H.S.H. Prince Frei granted and audience to the Embassy of Species

“Arternas Ambassad” – The Embassy of Species emerges at the intersection of art, activism, and public education. Through the ambassador program, the candidate gets to choose a species to learn more about, in order to be their representative in the world. It doesn’t have to be an endangered species; even unloved or “invasive” species like rats, ticks, and Japanese knotweed need someone to speak on their behalf. The very first cohort of ambassadors graduated on May 22, 2023, in Borås, Sweden

The Embassy of Species aims to give a voice to creatures that humans do not easily understand.🐀

Prince Frei granted an audience to Dr. Thomas Laurien (PhD in Design from HDK – Valand), who visited the Prince as a representative of the Embassy of Species Viskan – Borås. The Embassy is part of the non-profit organization Skimmer och Härvor (Shimmer and Tangle), led by Thomas and Theo Ågren, and is based in the Viskan drainage area. The projects are carried out in collaboration with several regional actors, including the Rydal Museum and the Textile Museum in Borås, with funding from the Borås Region and HDK – Valand, University of Gothenburg.
The Embassy of Species is part of a network of similar projects across Europe, loosely united by the common ambition to “listen to, and involve, the voices of plants, animals, microbes, and humans living in the North Sea region.” Members of the network met at the conference “CONFLUENCE OF EUROPEAN WATER BODIES” at the Spanish lagoon Mar Menor in September 2023. The Embassy of Species participated as an ambassador for the river of Viskan and the lake of Vättern.

One of the discussion cards for the embassy’s study circle “Flow Feelers”

Skimmer och Härvor’s various projects span across art, public education, science, and civil society, utilizing tools from these diverse fields to contribute to transformed relationships between humans and other species in the world.
Guiding their work is an ecofeminist, non-dualistic, and posthumanist philosophy that urges people to question their hierarchical conceptions of the living planet and our role on it: In a time when landmarks such as waterways and mountains can gain the status of legal personhood, how should we respect their inherent will to act in the world? What obligation of reciprocity do we humans have when we partake in nature’s gifts in the form of food, materials, and oxygen? How does our relationship with an “uncharismatic” species like the rat change when it is scientifically proven that rats are creatures capable of laughter? How should we think about Nonhuman Rights – that is, the rights of non-human persons?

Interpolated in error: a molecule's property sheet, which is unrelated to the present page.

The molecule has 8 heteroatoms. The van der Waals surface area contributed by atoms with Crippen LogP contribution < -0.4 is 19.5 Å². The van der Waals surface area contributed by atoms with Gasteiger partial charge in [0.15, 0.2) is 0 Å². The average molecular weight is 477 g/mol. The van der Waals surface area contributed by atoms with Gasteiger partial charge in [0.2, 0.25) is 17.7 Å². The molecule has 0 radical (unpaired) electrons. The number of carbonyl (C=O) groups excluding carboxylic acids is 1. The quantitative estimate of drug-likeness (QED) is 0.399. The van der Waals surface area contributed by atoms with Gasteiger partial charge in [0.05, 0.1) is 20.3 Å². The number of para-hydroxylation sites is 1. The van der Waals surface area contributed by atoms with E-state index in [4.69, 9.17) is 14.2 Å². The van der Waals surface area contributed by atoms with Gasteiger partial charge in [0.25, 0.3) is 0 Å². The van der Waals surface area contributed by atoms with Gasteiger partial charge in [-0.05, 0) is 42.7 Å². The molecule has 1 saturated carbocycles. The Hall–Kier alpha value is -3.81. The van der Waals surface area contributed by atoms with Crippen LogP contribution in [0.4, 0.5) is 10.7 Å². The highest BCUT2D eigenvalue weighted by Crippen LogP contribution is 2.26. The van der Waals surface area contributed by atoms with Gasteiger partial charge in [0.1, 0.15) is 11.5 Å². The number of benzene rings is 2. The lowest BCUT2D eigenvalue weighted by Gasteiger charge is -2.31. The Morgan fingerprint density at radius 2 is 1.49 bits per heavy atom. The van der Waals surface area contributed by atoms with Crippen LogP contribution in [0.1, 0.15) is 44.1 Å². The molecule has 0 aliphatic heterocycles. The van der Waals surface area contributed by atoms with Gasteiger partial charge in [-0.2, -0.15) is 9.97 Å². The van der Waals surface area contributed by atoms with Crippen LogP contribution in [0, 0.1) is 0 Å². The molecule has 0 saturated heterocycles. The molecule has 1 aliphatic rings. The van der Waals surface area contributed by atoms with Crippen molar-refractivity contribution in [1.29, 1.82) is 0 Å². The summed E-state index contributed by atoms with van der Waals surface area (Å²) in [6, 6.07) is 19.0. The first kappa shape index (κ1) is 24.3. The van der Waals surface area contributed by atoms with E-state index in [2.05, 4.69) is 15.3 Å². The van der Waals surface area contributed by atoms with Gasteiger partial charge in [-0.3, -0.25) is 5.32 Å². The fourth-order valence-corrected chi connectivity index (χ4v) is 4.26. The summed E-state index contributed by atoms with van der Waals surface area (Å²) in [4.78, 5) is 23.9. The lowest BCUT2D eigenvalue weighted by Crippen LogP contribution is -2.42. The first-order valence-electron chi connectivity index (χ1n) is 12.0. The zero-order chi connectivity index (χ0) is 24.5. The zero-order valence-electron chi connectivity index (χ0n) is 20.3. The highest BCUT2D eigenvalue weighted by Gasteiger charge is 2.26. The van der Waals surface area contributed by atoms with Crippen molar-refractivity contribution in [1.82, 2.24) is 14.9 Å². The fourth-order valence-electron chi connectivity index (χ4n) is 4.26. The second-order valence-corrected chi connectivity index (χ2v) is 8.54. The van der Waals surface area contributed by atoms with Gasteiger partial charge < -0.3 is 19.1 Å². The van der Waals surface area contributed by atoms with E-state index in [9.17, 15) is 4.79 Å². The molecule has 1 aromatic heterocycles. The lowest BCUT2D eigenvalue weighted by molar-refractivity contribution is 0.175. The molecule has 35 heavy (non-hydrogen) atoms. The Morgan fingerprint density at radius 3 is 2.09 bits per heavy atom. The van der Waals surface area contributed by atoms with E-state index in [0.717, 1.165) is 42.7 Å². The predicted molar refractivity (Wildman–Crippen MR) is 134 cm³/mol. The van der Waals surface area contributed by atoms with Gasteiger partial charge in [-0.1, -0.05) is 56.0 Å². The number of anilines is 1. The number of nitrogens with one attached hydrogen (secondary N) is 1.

The conversation between Thomas and Prince Frei touched on how habitual use of language can hinder eco-oriented healing work. Expressions such as “the globe,” “invasive species,” “ecosystem services,” “natural resources,” and similar terms reduce the living world to a collection of lifeless objects without intrinsic value. This invites reckless overexploitation, which soon enough affects humans as well. A gentle eco-activist language could involve replacing “the globe” with “Mother Earth” or a more neutral “the planet.” “Invasive species” should actually be regarded as displaced species—exiles that are always spread against their will by humans. Instead of “natural resources,” we can talk about nature’s gifts—this naturally implies that one must also be prepared to give back.

Ecofeminist and posthumanist perspectives reject the ranking of species based on how “intelligent” or useful they are (to us humans). However, some species provide a broader foundation for life than others. These can be called Keystone Species. Here, Thomas illustrated this by comparing the beaver to the tick: from an ecofeminist perspective, each species has an intrinsic value that cannot be compared. Yet, metaphorically, many more species stand on the beaver’s back because its dam-building activities are essential for the survival of other creatures. If the beaver disappears, so might the species dependent on its activities. The Embassy of Species argues that humans need to step up and take responsibility as a keystone species—we must take our role as enablers of more life seriously and actively restore the planet’s ecosystems. We can learn from indigenous peoples who possess practical knowledge about living in harmony with the living world. Primatologist Jane Goodall urges us to begin all such healing “here”—in the local ecosystem that is our closest neighbor. If we think too broadly and too far away, it is easy to become overwhelmed and give up.

During the audience, Prince Frei received assistance in examining his own hierarchical conceptions regarding the relationship between human and non-human persons. Anyone undertaking important work, whether it involves creating thought-provoking art or healing humanity’s relationship with the living world, must be fearless. Thomas quoted author Joyce Carol Oates:

My belief is that art should not be comforting;
for comfort, we have mass entertainment and
one another. Art should provoke, disturb, arouse
our emotions, expand our sympathies in
directions we may not anticipate and may not
even wish.

As a farewell, Thomas Laurien suggested a few books that can further guide thought and action toward a species-inclusive future.

Read more:

Skimmer och härvor webpage (swedish)

Arternas Ambassad on instagram.

Suggested reading list (links to amazon)

Are We Smart Enough to Know How Smart Animals Are? – Frans de Waal

Braiding Sweetgrass – Robin Wall Kimmerer

Staying with the Trouble – Donna Haraway

 

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